Functions of Painting

Fernand L├ęger’s essays (translated from the French by Alexandra Anderson) were first published in 1965. His many trips to the U.S. helped him see and experience New York in a way that most Frenchmen were blind to. While I was hipped to this book by way of my current research on history of window displays, I found the other essays intriguing as well: his obsession about color, protestations that the Renaissance was the worst thing to happen to art, insistence that hierarchy has killed art, and general observation about NYC mid-century.

On window dressing: he and a friend watch an artisan working in a display window, spending 11 minutes on each item in the display (they timed him). “When I think of the carelessness and lack of discipline in the work of certain artists, well-known painters, whose pictures are sold for so much money, we should deeply admire this worthy craftsman, forging his own work with difficulty and conscientiousness, which is more valuable than those expensive canvases; they are going to disappear, but he will have to renew his work in a few days with the same care and the same keenness. Men like this, such artisans, incontestably have a concept of art–one closely tied to commercial purposes, but one that is a plastic achievement of a new order and the equivalent of existing artistic manifestations, whatever they may be.” (1924, in The Machine Aesthetic)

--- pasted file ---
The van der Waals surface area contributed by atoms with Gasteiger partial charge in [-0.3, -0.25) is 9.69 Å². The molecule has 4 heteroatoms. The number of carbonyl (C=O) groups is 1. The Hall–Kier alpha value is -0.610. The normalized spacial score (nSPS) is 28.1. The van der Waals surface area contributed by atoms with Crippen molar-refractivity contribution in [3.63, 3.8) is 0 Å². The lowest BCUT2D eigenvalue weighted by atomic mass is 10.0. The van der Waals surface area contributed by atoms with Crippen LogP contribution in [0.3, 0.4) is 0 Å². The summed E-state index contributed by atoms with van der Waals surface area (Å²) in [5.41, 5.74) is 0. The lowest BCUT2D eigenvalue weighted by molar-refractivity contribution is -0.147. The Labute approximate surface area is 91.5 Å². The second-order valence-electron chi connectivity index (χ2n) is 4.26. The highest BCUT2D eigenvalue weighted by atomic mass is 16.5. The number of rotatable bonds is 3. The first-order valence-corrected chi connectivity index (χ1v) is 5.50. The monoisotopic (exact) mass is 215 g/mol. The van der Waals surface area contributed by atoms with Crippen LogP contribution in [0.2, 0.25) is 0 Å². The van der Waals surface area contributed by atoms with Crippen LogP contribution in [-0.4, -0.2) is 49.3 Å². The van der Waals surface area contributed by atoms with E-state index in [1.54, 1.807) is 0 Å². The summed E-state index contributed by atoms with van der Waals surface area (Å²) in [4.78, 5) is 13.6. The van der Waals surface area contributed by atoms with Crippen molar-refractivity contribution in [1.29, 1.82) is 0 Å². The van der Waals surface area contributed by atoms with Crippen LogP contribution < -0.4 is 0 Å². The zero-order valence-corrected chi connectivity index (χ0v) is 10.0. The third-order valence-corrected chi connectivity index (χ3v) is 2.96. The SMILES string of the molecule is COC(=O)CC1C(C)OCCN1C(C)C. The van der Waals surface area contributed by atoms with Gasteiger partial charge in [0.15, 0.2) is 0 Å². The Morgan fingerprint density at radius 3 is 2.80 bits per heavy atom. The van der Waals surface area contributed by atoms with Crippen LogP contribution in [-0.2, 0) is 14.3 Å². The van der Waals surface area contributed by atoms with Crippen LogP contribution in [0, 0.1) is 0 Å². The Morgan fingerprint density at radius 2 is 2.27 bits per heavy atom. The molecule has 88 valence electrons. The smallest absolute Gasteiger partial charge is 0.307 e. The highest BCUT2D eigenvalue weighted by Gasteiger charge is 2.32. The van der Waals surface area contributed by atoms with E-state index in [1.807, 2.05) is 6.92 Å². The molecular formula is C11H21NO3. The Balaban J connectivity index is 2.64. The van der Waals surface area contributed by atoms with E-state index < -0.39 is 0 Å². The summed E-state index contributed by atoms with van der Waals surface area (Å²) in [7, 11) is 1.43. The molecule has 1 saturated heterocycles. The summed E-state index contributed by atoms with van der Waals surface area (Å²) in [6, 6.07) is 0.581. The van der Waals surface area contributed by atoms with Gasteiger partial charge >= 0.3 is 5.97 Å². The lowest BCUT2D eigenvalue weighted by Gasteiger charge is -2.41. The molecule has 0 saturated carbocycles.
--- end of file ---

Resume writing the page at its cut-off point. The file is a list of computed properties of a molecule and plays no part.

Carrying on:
In his 1928 essay “The Street: Objects, Spectacles,” he wonders if the street should be considered as one of the fine arts. Yes, yes, yes.

His 1931 “New York” is worth reading in full. “The most colossal spectacle in the world.” He talks about letters thrown into mail chutes on the 50th floor that get hot from friction and burst into flames by the time they reach the ground, so the mail chutes are chilled. He loves walking around the streets, describing what he sees, including store windows: “Windows where a bicycle is suspended above a dozen eggs stuck in rows in green sand… plucked chickens hung in a half light, displayed against a black background–a danse macabre!”